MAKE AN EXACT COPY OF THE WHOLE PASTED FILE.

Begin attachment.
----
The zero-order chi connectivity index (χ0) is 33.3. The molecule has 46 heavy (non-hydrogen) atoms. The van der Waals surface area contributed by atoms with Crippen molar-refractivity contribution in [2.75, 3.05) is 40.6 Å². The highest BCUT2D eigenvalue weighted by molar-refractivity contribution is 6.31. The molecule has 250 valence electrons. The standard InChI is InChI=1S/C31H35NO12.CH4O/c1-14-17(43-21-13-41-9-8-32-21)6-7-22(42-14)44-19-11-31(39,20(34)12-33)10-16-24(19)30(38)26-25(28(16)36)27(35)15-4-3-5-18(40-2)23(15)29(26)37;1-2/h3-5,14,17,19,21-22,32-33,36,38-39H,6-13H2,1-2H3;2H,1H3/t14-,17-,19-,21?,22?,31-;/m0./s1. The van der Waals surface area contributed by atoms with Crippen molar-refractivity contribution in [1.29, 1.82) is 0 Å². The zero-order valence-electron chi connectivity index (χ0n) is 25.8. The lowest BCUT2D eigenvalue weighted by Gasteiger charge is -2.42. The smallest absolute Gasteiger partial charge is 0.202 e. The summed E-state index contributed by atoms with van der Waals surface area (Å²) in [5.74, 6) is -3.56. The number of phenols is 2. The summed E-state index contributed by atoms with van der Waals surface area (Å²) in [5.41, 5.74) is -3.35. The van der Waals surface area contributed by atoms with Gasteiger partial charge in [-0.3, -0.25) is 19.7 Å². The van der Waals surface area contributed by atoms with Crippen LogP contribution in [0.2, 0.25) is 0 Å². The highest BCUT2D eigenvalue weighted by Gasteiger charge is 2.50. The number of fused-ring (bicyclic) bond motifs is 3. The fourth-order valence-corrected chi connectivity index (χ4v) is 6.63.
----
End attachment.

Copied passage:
The zero-order chi connectivity index (χ0) is 33.3. The molecule has 46 heavy (non-hydrogen) atoms. The van der Waals surface area contributed by atoms with Crippen molar-refractivity contribution in [2.75, 3.05) is 40.6 Å². The highest BCUT2D eigenvalue weighted by molar-refractivity contribution is 6.31. The molecule has 250 valence electrons. The standard InChI is InChI=1S/C31H35NO12.CH4O/c1-14-17(43-21-13-41-9-8-32-21)6-7-22(42-14)44-19-11-31(39,20(34)12-33)10-16-24(19)30(38)26-25(28(16)36)27(35)15-4-3-5-18(40-2)23(15)29(26)37;1-2/h3-5,14,17,19,21-22,32-33,36,38-39H,6-13H2,1-2H3;2H,1H3/t14-,17-,19-,21?,22?,31-;/m0./s1. The van der Waals surface area contributed by atoms with Crippen molar-refractivity contribution in [1.29, 1.82) is 0 Å². The zero-order valence-electron chi connectivity index (χ0n) is 25.8. The lowest BCUT2D eigenvalue weighted by Gasteiger charge is -2.42. The smallest absolute Gasteiger partial charge is 0.202 e. The summed E-state index contributed by atoms with van der Waals surface area (Å²) in [5.74, 6) is -3.56. The number of phenols is 2. The summed E-state index contributed by atoms with van der Waals surface area (Å²) in [5.41, 5.74) is -3.35. The van der Waals surface area contributed by atoms with Gasteiger partial charge in [-0.3, -0.25) is 19.7 Å². The van der Waals surface area contributed by atoms with Crippen LogP contribution in [0.2, 0.25) is 0 Å². The highest BCUT2D eigenvalue weighted by Gasteiger charge is 2.50. The number of fused-ring (bicyclic) bond motifs is 3. The fourth-order valence-corrected chi connectivity index (χ4v) is 6.63.